Jamison Battle limped into the huddle during a Gophers timeout in the first half Tuesday night at Pittsburgh after he landed awkwardly on a charging call.
Battle shook off the hard fall, but officials waved off his three-point play opportunity that would've extended the Gopher lead. The game shifted in the other direction. Road games are often tougher to not only build but sustain momentum.
But the Gophers never lost their edge. Not even when trailing by eight points in the second half. Much like in past victories down the stretch several players made plays when it mattered most.
None of them more critical than Luke Loewe's game-clinching putback with 2.4 seconds left in the 54-53 victory against the Panthers in the ACC/Big Ten Challenge at Petersen Events Center.
The Gophers are off to a surprising 6-0 start under first-year coach Ben Johnson. He's proud that they've found ways to finish games. But Johnson's not surprised by the way his team has had to scratch and claw to compete almost every night.
"That's going to be our team the whole year," Johnson said. "We're going to have so many more of these [games]. So the good thing is we're putting ourselves in the position where we just have to find different ways to win. And find different ways to gain confidence to make the right play, whether that's offensively or defensively."
Here are four things we learned from Minnesota's comeback win at Pittsburgh.
The Gophers always seem to be in the right place at the right time to make plays in the second half this season. Going back to the season opening win against Missouri Kansas City when a two-point lead was stretched to a blowout after a 17-4 run.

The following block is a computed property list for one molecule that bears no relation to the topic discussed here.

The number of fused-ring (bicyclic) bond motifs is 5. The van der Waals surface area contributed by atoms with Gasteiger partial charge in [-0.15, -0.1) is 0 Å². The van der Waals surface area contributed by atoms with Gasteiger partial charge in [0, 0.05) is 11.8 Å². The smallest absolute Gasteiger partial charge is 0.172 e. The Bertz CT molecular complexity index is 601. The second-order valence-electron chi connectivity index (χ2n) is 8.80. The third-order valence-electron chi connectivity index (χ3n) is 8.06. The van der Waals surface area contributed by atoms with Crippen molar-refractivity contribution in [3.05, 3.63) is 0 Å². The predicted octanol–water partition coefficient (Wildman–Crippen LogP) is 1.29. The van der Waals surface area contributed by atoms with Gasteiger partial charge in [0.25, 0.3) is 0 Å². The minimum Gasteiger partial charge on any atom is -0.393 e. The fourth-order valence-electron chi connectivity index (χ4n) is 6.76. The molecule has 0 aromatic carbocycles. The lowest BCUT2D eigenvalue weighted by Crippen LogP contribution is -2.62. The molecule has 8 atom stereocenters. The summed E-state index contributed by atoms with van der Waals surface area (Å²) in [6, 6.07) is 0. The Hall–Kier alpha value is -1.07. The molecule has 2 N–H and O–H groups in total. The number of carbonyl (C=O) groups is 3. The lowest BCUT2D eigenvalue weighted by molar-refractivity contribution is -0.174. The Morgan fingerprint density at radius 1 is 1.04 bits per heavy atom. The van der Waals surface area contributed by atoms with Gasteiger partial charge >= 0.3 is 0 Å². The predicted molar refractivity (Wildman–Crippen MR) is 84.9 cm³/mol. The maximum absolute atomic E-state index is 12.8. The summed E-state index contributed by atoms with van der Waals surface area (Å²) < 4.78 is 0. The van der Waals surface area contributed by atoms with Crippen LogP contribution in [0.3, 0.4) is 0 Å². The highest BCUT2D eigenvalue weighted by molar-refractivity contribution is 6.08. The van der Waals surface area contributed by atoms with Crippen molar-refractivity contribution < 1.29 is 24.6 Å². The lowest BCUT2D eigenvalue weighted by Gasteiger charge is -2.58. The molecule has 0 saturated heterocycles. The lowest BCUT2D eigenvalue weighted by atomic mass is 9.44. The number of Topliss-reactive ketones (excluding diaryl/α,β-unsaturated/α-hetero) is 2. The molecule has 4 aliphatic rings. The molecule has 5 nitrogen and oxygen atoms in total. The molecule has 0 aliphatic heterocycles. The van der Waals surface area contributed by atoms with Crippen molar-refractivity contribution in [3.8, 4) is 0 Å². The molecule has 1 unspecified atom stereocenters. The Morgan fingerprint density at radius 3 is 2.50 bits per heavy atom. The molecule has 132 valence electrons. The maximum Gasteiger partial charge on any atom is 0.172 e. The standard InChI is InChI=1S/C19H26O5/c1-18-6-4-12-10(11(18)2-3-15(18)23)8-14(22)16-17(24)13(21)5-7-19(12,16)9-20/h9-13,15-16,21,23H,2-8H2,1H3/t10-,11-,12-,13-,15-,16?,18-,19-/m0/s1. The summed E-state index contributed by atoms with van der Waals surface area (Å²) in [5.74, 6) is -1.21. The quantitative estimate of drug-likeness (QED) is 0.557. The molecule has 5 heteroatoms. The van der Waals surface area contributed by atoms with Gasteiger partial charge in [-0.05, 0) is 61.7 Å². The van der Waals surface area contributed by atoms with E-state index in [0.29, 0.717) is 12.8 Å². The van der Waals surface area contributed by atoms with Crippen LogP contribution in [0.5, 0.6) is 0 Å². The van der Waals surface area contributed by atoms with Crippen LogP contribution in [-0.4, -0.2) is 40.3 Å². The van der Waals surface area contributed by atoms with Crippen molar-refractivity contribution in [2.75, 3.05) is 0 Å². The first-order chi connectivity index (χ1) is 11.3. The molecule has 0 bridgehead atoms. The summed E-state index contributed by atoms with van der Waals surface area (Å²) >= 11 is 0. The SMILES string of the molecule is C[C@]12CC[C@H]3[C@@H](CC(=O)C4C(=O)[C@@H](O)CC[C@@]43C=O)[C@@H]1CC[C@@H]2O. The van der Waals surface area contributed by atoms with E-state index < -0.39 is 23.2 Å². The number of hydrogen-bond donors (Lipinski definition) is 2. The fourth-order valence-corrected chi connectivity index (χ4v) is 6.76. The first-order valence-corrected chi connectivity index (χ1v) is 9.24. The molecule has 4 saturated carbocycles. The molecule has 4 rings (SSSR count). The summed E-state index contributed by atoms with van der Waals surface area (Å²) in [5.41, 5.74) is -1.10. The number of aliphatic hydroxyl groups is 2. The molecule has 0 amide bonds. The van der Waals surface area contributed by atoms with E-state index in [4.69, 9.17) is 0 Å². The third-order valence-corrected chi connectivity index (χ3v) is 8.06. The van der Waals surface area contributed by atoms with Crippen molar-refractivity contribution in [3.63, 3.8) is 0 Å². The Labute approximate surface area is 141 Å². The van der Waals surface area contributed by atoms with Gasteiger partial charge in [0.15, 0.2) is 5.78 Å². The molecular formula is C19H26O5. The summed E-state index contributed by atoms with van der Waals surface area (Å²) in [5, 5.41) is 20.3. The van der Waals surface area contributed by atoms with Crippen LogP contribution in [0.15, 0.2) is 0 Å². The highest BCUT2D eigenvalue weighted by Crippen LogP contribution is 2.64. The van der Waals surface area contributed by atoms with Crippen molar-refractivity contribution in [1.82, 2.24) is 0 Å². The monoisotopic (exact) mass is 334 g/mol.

Going back to the four-point win vs. Western Kentucky when E.J. Stephens scored 12 of his 18 points in the second half, including two free throws with two seconds left to seal the win.
Going back to the double overtime win vs. Princeton for the Asheville Championship title when Payton Willis carried his team in the extra periods with a career-high 29 points.
And Battle had eight of his team-best 16 points Tuesday night during a comeback effort to get within striking distance for Loewe's late-game heroics on the offensive rebound basket.
"Situational stuff we do in practice all of the time," Johnson said. "The more reps you get at it, and you have some success that's where the belief comes into play. Now our guys know whether we're up big or down big late we're going to find a way to climb back and give us a chance to win. You never want to get it into a point where it's a last second shot. But I think our guys are kind of comfortable in adversity. We talk about it all the time that adversity is going to hit."
Luke the skywalker
Loewe isn't known as a high flier on the basketball court, but there he was Tuesday night skying to grab the offensive board and finish the late put-back for the game-winner against Pitt.
At 6-4, 190 pounds, Loewe isn't the most intimidating physical presence. He doesn't always make the highlight reel or fill up the stat sheet. But his impact has been significant for the Gophers this season, especially defensively and with facilitating.